Thursday, June 30, 2011

Böse Bozos

With awe-like admiration, we thank Clarsonimus, the evil genius behind Observing Hermann for this find. Germans prone to imagine the Greek government and population as thankless spongers should bear in mind that most of the Greek debt that they’re being asked to help underwrite is owed to German banks.

They should cast that unimpeachable historical memory (more like selective historical memory) they keep rattling on about:

Ritschl: That may be, but during the 20th century, Germany was responsible for what were the biggest national bankruptcies in recent history. It is only thanks to the United States, which sacrificed vast amounts of money after both World War I and World War II, that Germany is financially stable today and holds the status of Europe's headmaster. That fact, unfortunately, often seems to be forgotten.

SPIEGEL ONLINE: What happened back then exactly?

Ritschl: From 1924 to 1929, the Weimar Republic lived on credit and even borrowed the money it needed for its World War I reparations payments from America. This credit pyramid collapsed during the economic crisis of 1931. The money was gone, the damage to the United States enormous, the effect on the global economy devastating.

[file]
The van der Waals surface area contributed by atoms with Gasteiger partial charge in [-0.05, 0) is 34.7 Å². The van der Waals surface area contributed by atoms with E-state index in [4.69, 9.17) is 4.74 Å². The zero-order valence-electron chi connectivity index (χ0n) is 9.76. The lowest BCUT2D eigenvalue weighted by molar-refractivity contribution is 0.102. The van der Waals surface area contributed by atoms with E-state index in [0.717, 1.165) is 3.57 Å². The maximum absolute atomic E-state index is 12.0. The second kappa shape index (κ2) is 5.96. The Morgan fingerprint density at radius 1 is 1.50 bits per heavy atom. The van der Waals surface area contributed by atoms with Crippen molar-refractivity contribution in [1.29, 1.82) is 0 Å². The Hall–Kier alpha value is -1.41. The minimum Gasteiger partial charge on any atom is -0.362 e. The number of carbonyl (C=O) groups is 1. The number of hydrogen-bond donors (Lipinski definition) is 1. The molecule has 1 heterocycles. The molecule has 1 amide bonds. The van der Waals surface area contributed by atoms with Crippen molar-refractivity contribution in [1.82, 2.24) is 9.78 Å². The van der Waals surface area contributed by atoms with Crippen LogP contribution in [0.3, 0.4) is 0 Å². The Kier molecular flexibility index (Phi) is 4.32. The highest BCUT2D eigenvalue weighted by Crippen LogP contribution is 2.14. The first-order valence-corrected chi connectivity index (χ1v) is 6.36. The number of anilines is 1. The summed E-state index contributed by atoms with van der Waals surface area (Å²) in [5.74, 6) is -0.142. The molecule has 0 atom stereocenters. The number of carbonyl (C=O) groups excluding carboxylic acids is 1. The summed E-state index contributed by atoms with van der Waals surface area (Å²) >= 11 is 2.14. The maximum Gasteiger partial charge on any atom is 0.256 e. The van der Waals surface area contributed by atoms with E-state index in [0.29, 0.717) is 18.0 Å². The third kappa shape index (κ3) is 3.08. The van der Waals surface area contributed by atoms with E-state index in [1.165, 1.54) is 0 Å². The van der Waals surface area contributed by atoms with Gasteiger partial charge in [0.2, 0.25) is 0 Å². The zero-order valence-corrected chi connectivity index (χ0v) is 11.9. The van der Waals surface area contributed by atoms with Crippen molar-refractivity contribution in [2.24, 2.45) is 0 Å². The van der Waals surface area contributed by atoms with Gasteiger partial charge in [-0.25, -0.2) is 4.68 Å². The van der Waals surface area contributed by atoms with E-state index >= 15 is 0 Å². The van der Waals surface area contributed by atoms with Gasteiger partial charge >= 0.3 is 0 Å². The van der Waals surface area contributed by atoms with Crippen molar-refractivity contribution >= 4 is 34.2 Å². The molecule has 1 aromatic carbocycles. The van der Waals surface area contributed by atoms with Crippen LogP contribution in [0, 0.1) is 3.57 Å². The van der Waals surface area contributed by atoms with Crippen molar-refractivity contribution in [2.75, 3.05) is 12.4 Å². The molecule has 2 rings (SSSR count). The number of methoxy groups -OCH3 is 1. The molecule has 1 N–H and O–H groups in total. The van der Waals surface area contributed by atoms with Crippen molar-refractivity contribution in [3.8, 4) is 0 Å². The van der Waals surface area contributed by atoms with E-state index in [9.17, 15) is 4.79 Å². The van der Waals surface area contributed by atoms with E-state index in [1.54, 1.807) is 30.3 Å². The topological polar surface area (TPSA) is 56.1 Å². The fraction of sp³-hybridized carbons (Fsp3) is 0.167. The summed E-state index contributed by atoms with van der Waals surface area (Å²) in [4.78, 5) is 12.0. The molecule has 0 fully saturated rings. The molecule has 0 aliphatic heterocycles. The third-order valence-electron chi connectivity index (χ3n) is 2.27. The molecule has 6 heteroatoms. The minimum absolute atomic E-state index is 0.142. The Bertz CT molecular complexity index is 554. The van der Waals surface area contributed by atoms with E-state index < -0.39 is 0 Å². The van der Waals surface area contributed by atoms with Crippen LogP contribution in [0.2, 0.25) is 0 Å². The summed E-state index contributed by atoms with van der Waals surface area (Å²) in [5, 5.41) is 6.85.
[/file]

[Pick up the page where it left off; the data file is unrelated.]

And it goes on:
SPIEGEL ONLINE: The situation after World War II was similar.

Ritschl: But right afterwards, America immediately took steps to ensure there wouldn't be a repeat of high reparations demands made on Germany. With only a few exceptions, all such demands were put on the backburner until Germany's future reunification. For Germany, that was a life-saving gesture, and it was the actual financial basis of the Wirtschaftswunder, or economic miracle (that began in the 1950s). But it also meant that the victims of the German occupation in Europe also had to forgo reparations, including the Greeks.
So who exactly is the bum here, and who has been the compassionate society that stepped in, in a time of need and crisis? Germany? Pscheah right!
SPIEGEL ONLINE: If there was a list of the worst global bankruptcies in history, where would Germany rank?

Ritschl: Germany is king when it comes to debt. Calculated based on the amount of losses compared to economic performance, Germany was the biggest debt transgressor of the 20th century.

SPIEGEL ONLINE: Greece can't compare?

Ritschl: No, the country has played a minor role. It is only the contagion danger for other euro-zone countries that is the problem.

SPIEGEL ONLINE: The Germany of today is considered the embodiment of stability. How many times has Germany become insolvent in the past?

Ritschl: That depends on how you do the math. During the past century alone, though, at least three times. After the first default during the 1930s, the US gave Germany a "haircut" in 1953, reducing its debt problem to practically nothing. Germany has been in a very good position ever since, even as other Europeans were forced to endure the burdens of World War II and the consequences of the German occupation. Germany even had a period of non-payment in 1990.
It was that healthy dose of USA that seems to have turned that goose-step around. It’s something for them to think about when they’re trying to pawn off the burden onto outsiders using the IMF, or bending Greece over the table for a proper German education.